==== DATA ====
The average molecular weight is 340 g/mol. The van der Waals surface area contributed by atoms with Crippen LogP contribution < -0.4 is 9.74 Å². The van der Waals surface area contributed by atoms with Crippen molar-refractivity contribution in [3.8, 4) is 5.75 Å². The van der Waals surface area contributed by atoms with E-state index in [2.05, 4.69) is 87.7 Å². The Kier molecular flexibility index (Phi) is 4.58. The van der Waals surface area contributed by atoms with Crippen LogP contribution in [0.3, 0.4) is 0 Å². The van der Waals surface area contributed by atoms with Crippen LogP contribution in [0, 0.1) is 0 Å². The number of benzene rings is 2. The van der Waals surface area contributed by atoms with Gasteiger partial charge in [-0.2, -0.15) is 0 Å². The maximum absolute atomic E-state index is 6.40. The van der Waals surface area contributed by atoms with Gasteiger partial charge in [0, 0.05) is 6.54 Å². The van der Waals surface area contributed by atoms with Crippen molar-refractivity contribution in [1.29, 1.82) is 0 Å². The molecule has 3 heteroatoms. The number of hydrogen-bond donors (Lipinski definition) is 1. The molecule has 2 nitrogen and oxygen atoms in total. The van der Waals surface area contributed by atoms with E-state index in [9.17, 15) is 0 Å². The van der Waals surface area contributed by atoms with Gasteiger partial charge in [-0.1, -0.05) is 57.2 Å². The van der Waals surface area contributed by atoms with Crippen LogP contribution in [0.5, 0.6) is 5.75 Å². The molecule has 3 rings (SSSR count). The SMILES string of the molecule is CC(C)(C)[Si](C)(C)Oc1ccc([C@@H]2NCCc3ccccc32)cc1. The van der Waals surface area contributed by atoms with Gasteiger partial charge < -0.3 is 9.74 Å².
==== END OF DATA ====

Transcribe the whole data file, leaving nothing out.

The average molecular weight is 340 g/mol. The van der Waals surface area contributed by atoms with Crippen LogP contribution < -0.4 is 9.74 Å². The van der Waals surface area contributed by atoms with Crippen molar-refractivity contribution in [3.8, 4) is 5.75 Å². The van der Waals surface area contributed by atoms with E-state index in [2.05, 4.69) is 87.7 Å². The Kier molecular flexibility index (Phi) is 4.58. The van der Waals surface area contributed by atoms with Crippen LogP contribution in [0.3, 0.4) is 0 Å². The van der Waals surface area contributed by atoms with Crippen LogP contribution in [0, 0.1) is 0 Å². The number of benzene rings is 2. The van der Waals surface area contributed by atoms with Gasteiger partial charge in [-0.2, -0.15) is 0 Å². The maximum absolute atomic E-state index is 6.40. The van der Waals surface area contributed by atoms with Gasteiger partial charge in [0, 0.05) is 6.54 Å². The van der Waals surface area contributed by atoms with Crippen molar-refractivity contribution in [1.29, 1.82) is 0 Å². The molecule has 3 heteroatoms. The number of hydrogen-bond donors (Lipinski definition) is 1. The molecule has 2 nitrogen and oxygen atoms in total. The van der Waals surface area contributed by atoms with E-state index in [9.17, 15) is 0 Å². The van der Waals surface area contributed by atoms with Gasteiger partial charge in [-0.1, -0.05) is 57.2 Å². The van der Waals surface area contributed by atoms with Crippen LogP contribution in [0.5, 0.6) is 5.75 Å². The molecule has 3 rings (SSSR count). The SMILES string of the molecule is CC(C)(C)[Si](C)(C)Oc1ccc([C@@H]2NCCc3ccccc32)cc1. The van der Waals surface area contributed by atoms with Gasteiger partial charge < -0.3 is 9.74 Å².